Jun 13 – 19, 2015
University of Alberta
America/Edmonton timezone
Welcome to the 2015 CAP Congress! / Bienvenue au congrès de l'ACP 2015!

Characterization of Initial Target Conditions in High Intensity Laser Solids Interaction Experiments

Jun 17, 2015, 7:10 PM
CCIS Ground Floor PCL lounge (University of Alberta)

CCIS Ground Floor PCL lounge

University of Alberta

Poster (Non-Student) / affiche (non-étudiant) Plasma Physics / Physique des plasmas (DPP) DPP Poster Session with beer / Session d'affiches, avec bière DPP


Ying Tsui (University of Alberta) Zhijiang Chen (SLAC National Accelarator Laboratory)


Terawatt and Petawatt class high power laser systems have pre-pulses that can significantly affect the interaction physics. For example, in cone-guided high-intensity laser experiments the preformed plasma could cause filamentation and beam refraction [1]. Pre-pulses arrive picoseconds to nanoseconds before the main laser pulse can significantly increase the initial scale length and electron temperature of solid targets. It is important to know the initial target conditions to both correctly interpret the experimental data and to provide realistic initial conditions for theoretical calculations. Pre-pulses that arrive in a nanosecond time scale prior to the main pulse can be measured using fast photodiodes [2-4]. Pre-pulses that arrive in picosecond time scale prior to the main pulse can in principle be characterized using a third order correlator [5]. However, on-shot pre-pulse diagnostic systems are often not readily available for users in many high-power laser facilities. Even if pre-pulse diagnostic systems are available they do not provide direct information about the degree of target disruption. Here, we present a technique for providing information about the degree of target disruption due to pre-pulses. We use a small portion of the laser beam as a probe beam to measure the change of target optical properties induced by the laser pre-pulse. An example using 30nm thin gold film targets will be presented here. The technique with sub-picosecond resolution allows us to detect pre-pulse heating down to 1/5 of the damage threshold energy density. [1] A.G. MacPhee et. al, Phys. Rev. Lett 104, 055002 (2010) [2] Y.Y. Tsui et al., “Prepulse Measurements in Fast Ignition Experiments”, 2010 CAP Congress Invited Talk [3] S. Le Pape et al., Opt. Lett. 34, 2997 (2009) [4]A. Yogo et. al., , Phys. Plasmas 14, 043104 (2007) [5] S. Keppler et al, Appl. Phys. B 104, 11 (2011)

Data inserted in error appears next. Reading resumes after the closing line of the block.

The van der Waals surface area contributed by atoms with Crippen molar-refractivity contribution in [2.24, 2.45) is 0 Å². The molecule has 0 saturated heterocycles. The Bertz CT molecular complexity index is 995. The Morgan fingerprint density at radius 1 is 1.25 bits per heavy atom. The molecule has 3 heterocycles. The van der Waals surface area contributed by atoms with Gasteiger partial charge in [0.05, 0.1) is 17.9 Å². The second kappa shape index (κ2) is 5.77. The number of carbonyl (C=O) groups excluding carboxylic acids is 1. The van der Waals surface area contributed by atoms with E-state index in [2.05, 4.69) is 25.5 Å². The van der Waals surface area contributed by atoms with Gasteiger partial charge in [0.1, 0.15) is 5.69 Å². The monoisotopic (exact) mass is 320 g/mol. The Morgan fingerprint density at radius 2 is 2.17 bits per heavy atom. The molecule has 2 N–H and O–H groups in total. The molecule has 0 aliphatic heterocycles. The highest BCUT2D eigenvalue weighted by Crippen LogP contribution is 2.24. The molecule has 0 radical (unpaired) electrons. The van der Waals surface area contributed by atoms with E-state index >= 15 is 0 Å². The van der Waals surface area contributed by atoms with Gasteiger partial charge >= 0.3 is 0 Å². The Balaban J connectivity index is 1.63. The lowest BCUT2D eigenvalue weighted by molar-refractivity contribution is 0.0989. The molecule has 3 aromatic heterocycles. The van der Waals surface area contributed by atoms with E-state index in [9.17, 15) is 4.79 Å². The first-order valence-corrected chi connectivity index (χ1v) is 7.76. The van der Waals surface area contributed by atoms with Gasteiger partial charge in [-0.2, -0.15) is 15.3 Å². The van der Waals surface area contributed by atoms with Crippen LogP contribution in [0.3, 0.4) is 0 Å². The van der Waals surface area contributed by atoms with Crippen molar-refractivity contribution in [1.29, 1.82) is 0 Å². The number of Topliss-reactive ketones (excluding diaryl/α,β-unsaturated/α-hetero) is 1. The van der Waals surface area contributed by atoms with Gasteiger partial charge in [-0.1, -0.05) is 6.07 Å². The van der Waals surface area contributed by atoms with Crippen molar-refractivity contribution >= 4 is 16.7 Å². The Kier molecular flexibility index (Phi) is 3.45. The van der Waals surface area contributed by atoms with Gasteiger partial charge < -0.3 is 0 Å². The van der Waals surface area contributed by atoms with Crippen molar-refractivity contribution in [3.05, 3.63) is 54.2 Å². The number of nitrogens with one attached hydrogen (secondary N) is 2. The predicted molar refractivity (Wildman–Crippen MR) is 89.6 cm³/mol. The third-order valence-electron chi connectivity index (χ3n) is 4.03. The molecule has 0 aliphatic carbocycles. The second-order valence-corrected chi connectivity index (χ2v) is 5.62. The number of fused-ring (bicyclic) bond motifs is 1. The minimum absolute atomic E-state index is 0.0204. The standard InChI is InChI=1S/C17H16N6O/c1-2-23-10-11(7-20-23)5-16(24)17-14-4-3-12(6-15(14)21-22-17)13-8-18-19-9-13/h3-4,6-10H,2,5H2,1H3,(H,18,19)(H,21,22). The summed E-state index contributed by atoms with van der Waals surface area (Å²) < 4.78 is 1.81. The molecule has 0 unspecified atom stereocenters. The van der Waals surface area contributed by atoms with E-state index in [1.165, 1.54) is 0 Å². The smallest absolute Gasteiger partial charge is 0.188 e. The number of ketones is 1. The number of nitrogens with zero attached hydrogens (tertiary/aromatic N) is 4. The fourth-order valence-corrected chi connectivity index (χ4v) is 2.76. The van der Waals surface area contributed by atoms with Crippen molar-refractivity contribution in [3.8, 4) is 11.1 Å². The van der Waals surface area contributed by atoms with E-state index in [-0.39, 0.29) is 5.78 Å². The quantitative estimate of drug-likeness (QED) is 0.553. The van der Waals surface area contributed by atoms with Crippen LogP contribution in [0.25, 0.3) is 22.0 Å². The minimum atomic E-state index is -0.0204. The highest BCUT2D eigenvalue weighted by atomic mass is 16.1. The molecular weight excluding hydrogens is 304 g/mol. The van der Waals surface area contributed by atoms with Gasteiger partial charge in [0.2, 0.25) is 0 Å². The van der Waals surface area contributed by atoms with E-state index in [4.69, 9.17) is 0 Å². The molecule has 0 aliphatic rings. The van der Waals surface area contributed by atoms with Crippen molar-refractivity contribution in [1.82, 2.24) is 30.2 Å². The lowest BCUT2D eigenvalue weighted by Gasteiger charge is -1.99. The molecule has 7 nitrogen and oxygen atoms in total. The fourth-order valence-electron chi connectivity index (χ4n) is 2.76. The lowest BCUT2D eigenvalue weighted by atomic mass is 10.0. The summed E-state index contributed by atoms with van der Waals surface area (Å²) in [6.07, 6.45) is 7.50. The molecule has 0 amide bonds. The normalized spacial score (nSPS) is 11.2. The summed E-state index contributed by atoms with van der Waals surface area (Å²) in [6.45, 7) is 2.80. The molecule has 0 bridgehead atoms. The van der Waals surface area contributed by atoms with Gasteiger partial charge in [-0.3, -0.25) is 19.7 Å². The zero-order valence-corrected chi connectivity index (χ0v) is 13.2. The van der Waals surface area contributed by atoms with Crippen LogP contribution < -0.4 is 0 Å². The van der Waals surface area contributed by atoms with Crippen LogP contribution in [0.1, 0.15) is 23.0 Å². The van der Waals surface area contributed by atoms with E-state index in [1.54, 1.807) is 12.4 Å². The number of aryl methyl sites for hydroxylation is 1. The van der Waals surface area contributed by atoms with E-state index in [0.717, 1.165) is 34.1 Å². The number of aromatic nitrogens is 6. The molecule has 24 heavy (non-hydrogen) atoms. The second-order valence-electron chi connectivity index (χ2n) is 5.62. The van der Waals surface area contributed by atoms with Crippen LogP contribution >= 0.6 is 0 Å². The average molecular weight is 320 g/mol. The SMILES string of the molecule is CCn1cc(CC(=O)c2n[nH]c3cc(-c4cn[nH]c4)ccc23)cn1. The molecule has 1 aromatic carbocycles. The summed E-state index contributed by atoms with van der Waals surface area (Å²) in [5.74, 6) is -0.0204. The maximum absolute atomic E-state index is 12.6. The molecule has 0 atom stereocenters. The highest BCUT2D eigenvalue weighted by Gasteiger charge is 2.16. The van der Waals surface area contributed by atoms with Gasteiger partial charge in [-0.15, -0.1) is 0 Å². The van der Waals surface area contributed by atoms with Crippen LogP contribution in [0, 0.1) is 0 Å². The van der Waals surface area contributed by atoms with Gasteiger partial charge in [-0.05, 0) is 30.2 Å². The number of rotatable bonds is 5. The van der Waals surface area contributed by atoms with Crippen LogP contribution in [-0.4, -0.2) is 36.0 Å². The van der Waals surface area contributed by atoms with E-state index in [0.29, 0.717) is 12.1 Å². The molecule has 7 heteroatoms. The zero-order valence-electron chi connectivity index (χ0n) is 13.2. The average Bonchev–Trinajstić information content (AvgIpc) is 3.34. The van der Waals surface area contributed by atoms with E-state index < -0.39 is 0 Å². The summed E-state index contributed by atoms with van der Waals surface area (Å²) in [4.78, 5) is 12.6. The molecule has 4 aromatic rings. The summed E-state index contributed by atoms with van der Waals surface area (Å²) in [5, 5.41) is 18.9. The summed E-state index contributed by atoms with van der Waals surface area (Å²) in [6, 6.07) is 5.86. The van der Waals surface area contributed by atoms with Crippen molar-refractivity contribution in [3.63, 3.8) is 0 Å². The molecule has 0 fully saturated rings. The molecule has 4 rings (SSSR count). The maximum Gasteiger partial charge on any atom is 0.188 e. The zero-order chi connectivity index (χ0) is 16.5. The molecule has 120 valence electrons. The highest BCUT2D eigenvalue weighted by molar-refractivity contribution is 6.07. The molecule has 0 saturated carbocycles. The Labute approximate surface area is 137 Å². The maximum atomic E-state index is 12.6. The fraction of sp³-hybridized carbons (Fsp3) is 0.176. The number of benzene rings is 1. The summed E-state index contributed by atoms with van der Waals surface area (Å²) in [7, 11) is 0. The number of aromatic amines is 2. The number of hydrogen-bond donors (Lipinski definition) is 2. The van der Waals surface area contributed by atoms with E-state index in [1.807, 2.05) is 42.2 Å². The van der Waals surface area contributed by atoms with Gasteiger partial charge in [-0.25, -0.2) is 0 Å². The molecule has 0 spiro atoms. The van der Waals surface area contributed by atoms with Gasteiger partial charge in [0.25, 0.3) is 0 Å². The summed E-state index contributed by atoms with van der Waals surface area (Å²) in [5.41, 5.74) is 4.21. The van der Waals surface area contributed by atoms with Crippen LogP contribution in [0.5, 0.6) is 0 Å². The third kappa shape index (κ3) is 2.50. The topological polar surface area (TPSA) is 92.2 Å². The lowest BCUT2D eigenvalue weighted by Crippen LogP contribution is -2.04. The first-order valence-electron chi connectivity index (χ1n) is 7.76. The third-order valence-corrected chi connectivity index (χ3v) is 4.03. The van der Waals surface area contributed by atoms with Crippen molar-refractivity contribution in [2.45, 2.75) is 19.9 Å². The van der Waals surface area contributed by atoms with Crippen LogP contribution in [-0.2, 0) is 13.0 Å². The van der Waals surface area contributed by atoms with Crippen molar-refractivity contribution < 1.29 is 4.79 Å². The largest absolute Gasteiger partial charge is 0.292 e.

Primary author

Zhijiang Chen (SLAC National Accelarator Laboratory)


Chandra Curry (University of Alberta) Dr Philippe Hering (SLAC National Accelerator Laboratory) Dr Siegfrieed Glenzer (SLAC National Accelerator Laboratory) Ying Tsui (University of Alberta)

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